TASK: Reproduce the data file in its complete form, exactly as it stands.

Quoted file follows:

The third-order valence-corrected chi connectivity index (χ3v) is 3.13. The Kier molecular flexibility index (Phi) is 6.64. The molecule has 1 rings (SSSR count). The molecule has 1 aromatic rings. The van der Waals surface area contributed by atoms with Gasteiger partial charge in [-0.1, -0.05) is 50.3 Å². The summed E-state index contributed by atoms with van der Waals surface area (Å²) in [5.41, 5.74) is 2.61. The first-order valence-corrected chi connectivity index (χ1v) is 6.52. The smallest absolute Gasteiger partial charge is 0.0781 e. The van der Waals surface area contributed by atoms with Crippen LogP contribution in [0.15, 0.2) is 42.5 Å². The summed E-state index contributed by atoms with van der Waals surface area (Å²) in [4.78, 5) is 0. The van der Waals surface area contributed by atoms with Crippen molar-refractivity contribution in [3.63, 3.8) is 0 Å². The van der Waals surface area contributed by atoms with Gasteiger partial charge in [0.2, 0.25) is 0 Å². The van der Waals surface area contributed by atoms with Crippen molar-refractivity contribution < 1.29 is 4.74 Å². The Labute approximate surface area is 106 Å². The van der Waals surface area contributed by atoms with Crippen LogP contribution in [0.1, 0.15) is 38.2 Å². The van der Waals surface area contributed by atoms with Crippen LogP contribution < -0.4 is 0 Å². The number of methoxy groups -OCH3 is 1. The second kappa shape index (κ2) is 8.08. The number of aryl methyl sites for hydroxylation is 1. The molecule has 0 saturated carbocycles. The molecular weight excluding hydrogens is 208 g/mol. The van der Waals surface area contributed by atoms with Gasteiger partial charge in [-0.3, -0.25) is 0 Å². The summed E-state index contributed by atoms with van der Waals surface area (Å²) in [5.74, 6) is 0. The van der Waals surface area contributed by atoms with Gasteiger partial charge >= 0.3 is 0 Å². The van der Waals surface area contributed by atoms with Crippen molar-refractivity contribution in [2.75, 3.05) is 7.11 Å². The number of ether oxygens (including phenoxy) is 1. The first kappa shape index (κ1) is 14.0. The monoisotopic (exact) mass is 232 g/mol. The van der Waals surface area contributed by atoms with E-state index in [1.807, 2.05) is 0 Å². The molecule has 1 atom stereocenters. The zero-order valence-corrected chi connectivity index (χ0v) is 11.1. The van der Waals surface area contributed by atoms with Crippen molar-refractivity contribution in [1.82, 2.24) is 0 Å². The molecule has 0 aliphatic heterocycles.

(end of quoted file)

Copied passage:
The third-order valence-corrected chi connectivity index (χ3v) is 3.13. The Kier molecular flexibility index (Phi) is 6.64. The molecule has 1 rings (SSSR count). The molecule has 1 aromatic rings. The van der Waals surface area contributed by atoms with Gasteiger partial charge in [-0.1, -0.05) is 50.3 Å². The summed E-state index contributed by atoms with van der Waals surface area (Å²) in [5.41, 5.74) is 2.61. The first-order valence-corrected chi connectivity index (χ1v) is 6.52. The smallest absolute Gasteiger partial charge is 0.0781 e. The van der Waals surface area contributed by atoms with Crippen LogP contribution in [0.15, 0.2) is 42.5 Å². The summed E-state index contributed by atoms with van der Waals surface area (Å²) in [4.78, 5) is 0. The van der Waals surface area contributed by atoms with Crippen molar-refractivity contribution in [3.63, 3.8) is 0 Å². The van der Waals surface area contributed by atoms with Gasteiger partial charge in [0.2, 0.25) is 0 Å². The van der Waals surface area contributed by atoms with Crippen molar-refractivity contribution < 1.29 is 4.74 Å². The Labute approximate surface area is 106 Å². The van der Waals surface area contributed by atoms with Crippen LogP contribution in [0.1, 0.15) is 38.2 Å². The van der Waals surface area contributed by atoms with Crippen LogP contribution < -0.4 is 0 Å². The number of methoxy groups -OCH3 is 1. The second kappa shape index (κ2) is 8.08. The number of aryl methyl sites for hydroxylation is 1. The molecule has 0 saturated carbocycles. The molecular weight excluding hydrogens is 208 g/mol. The van der Waals surface area contributed by atoms with Gasteiger partial charge in [-0.3, -0.25) is 0 Å². The summed E-state index contributed by atoms with van der Waals surface area (Å²) in [5.74, 6) is 0. The van der Waals surface area contributed by atoms with Gasteiger partial charge >= 0.3 is 0 Å². The van der Waals surface area contributed by atoms with Crippen molar-refractivity contribution in [2.75, 3.05) is 7.11 Å². The number of ether oxygens (including phenoxy) is 1. The first kappa shape index (κ1) is 14.0. The monoisotopic (exact) mass is 232 g/mol. The van der Waals surface area contributed by atoms with E-state index in [1.807, 2.05) is 0 Å². The molecule has 1 atom stereocenters. The zero-order valence-corrected chi connectivity index (χ0v) is 11.1. The van der Waals surface area contributed by atoms with Crippen molar-refractivity contribution in [1.82, 2.24) is 0 Å². The molecule has 0 aliphatic heterocycles.